How Effective Is Resveratrol for Acne?

Resveratrol for acne is thought to be beneficial, yet its effectiveness is not yet clinically proven. Preliminary, small studies seem to indicate that this antioxidant provides acne relief, but there have not yet been any large, long term studies that can confirm this fact. Resveratrol has also been linked to anti-aging and heart health.

Found in the skin of grapes and especially concentrated in red wine, resveratrol is a very strong antioxidant. There are indications that it may help reduce inflammation, promote heart health, reduce cholesterol, and have anti-aging properties. Studies are currently underway to discover the exact benefits of resveratrol and the best way for it to be utilized by humans.

In 2011, studies on the effectiveness of resveratrol for acne are ongoing, and there is no conclusive, evidence that resveratrol can help to control acne. There is some preliminary evidence, however, as well as anecdotal evidence of its effectiveness. Several small scale trials indicate that resveratrol for acne may have a positive effect. It was shown that when resveratrol was applied to the skin in the correct concentration, it successfully destroyed all the acne-causing bacteria on the skin. Individuals using resveratrol for acne generally saw an improvement in their skin.


There is also some evidence that resveratrol has anti-aging properties. It is used in many skin and wrinkle creams to promote youthful looking skin and is also prescribed in pill form in the hopes that it will help the user to live longer. It is thought that resveratrol added to an acne cream may not only help acne but also promote healthy looking skin.

Any products containing resveratrol that are used to treat acne used should be specifically for that purpose. Some resveratrol products on the market are meant to make skin look more youthful rather than to treat acne. These products may contain harsher ingredients that can irritate acne-prone skin. Concentrations of resveratrol may differ between acne products and other products.

Since there have been no large, long term studies on resveratrol and its effect on humans, there is little information available about its potential side effects. Some anecdotal evidence indicates that when ingested in pill form, it may cause minor numbness as well as joint paint. Occasionally, jitteriness or stomach upset may also be side effects.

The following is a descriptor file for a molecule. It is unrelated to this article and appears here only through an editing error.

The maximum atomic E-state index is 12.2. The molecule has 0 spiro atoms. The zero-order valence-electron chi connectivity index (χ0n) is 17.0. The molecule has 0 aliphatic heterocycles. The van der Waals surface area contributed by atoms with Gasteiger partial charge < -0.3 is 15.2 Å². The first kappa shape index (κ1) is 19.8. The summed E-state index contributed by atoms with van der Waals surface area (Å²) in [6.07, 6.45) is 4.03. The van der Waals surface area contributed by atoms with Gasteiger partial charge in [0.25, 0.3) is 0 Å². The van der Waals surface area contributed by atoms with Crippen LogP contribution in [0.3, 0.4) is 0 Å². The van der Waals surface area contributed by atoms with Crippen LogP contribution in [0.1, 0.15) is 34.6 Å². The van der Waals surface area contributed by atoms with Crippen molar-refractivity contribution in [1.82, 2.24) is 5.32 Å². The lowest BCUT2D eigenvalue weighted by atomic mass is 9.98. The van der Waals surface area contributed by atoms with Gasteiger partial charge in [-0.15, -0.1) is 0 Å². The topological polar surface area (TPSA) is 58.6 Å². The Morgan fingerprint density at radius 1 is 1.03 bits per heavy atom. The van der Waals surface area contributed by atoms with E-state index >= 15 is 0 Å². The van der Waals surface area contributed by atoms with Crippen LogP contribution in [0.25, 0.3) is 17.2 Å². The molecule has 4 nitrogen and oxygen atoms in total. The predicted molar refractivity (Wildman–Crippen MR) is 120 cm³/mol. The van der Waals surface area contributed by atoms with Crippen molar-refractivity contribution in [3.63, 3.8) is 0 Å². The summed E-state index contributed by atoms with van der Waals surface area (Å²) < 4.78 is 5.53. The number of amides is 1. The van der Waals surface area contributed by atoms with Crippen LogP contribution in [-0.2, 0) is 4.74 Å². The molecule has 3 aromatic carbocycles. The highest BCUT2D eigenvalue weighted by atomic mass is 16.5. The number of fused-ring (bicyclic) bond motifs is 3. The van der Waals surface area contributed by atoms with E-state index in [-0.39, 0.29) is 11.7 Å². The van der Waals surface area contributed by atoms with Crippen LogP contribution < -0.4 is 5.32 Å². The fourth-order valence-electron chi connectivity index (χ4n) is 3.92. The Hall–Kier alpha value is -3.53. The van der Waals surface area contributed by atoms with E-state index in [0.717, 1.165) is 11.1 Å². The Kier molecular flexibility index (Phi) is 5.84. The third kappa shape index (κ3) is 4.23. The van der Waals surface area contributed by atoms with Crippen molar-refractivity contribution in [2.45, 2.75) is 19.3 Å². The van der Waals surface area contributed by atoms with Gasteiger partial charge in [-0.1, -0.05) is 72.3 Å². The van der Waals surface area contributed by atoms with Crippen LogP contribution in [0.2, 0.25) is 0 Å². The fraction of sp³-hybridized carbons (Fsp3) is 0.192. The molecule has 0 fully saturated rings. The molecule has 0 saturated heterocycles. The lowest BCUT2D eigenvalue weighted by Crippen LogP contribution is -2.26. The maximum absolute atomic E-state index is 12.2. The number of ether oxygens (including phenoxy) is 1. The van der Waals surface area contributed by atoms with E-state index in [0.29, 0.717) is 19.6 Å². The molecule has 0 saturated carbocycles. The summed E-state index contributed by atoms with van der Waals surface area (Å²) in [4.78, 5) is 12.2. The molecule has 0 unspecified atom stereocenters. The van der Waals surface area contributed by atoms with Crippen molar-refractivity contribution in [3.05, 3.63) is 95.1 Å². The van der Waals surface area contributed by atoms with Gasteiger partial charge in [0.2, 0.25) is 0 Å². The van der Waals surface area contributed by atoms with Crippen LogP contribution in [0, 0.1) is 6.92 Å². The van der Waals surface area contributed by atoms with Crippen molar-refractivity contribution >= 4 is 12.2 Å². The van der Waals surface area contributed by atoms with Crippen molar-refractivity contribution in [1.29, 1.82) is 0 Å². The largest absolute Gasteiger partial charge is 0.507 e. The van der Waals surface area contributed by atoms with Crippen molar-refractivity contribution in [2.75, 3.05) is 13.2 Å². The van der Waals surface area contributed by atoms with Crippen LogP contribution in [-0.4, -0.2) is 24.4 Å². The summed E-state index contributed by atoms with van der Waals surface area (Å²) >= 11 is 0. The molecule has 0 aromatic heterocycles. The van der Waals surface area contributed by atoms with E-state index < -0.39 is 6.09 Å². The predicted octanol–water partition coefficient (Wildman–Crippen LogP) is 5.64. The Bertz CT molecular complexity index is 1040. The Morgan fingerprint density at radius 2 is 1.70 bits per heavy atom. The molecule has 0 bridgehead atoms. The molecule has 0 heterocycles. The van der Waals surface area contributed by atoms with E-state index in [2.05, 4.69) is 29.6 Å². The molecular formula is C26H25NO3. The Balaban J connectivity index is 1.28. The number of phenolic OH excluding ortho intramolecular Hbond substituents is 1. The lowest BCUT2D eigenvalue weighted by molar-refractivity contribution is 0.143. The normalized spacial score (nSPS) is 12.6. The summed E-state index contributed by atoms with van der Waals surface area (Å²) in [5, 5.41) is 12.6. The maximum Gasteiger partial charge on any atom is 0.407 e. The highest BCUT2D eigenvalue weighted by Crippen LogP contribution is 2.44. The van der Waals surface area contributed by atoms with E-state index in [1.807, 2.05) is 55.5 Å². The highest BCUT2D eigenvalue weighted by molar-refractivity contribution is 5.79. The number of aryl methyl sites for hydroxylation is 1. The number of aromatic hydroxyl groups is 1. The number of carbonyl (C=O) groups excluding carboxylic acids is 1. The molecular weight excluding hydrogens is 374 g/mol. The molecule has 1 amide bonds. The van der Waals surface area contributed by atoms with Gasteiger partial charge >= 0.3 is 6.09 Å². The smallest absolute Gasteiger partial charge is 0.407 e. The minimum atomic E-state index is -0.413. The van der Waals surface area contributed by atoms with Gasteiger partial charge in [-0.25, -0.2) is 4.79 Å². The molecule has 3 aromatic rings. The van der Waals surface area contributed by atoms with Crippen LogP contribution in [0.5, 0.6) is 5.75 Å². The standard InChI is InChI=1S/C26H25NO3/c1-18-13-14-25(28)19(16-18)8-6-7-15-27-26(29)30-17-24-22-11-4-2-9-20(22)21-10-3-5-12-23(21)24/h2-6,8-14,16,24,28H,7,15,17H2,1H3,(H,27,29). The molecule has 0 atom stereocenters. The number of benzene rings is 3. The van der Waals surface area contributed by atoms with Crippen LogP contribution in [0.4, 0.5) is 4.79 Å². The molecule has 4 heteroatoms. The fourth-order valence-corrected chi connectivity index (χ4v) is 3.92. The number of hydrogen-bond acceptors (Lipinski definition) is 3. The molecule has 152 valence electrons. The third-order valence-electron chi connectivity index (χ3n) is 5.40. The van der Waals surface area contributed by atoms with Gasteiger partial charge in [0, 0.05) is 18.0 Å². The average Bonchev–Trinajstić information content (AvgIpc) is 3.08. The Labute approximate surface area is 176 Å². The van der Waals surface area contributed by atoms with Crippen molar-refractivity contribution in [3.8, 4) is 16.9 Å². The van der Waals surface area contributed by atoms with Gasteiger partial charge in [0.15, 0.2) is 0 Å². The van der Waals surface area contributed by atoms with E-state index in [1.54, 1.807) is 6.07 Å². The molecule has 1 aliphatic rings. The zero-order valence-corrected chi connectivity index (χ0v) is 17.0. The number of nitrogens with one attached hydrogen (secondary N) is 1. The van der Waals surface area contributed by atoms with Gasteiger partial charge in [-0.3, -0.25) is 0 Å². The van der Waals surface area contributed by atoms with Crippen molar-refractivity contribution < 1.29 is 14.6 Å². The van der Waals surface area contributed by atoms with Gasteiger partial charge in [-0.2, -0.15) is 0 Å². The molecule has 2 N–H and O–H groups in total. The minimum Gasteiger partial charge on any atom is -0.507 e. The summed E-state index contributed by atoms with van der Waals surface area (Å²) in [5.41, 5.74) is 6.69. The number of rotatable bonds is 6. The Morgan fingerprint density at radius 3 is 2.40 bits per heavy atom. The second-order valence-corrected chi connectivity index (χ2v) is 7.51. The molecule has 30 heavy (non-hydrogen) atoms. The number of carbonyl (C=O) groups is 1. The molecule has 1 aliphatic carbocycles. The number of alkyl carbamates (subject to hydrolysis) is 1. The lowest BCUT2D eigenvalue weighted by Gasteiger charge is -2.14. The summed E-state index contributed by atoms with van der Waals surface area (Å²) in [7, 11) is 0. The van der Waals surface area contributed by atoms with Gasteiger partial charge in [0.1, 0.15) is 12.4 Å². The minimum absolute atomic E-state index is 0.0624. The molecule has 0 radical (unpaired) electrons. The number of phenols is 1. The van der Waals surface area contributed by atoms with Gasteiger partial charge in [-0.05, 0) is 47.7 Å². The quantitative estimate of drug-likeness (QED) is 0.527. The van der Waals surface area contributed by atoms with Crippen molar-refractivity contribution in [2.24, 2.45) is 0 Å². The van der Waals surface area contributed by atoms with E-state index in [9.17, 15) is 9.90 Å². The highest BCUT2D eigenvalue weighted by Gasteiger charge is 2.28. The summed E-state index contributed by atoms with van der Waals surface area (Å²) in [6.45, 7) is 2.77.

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Post 3

Using resveratrol topically, mixed with an acne medication has worked moderately for me. There weren't any miraculous results, just a minor improvement in breakouts.

Post 2

@ZipLine-- There are several studies done on resveratrol that I know of and the results were not positive. They could not prove that resveratrol is effective against acne. Any effects that were found were negligible, especially when resveratrol was used internally.

I have no idea if the results you experienced are due to resveratrol. According to studies though the supplements should not have worked. There is even some anecdotal evidence that resveratol supplements may worsen acne. The effectiveness of topical resveratrol seems to be a little more likely, but again, this hasn't been proven either.

So using resveratrol for acne is a hit or miss. It's probably better to try proven treatments.

Post 1

I don't know what the studies say about resveratrol for acne. But I've been taking it as a supplement for several weeks now and I'm seeing a significant improvement in my skin. I haven't done anything different, so I'm attributing the results to resveratrol. I know that this is just anecdotal evidence but I'm sure that there are many others who have benefited from resveratrol. I think it's a great treatment for acne and it needs to be studied further.

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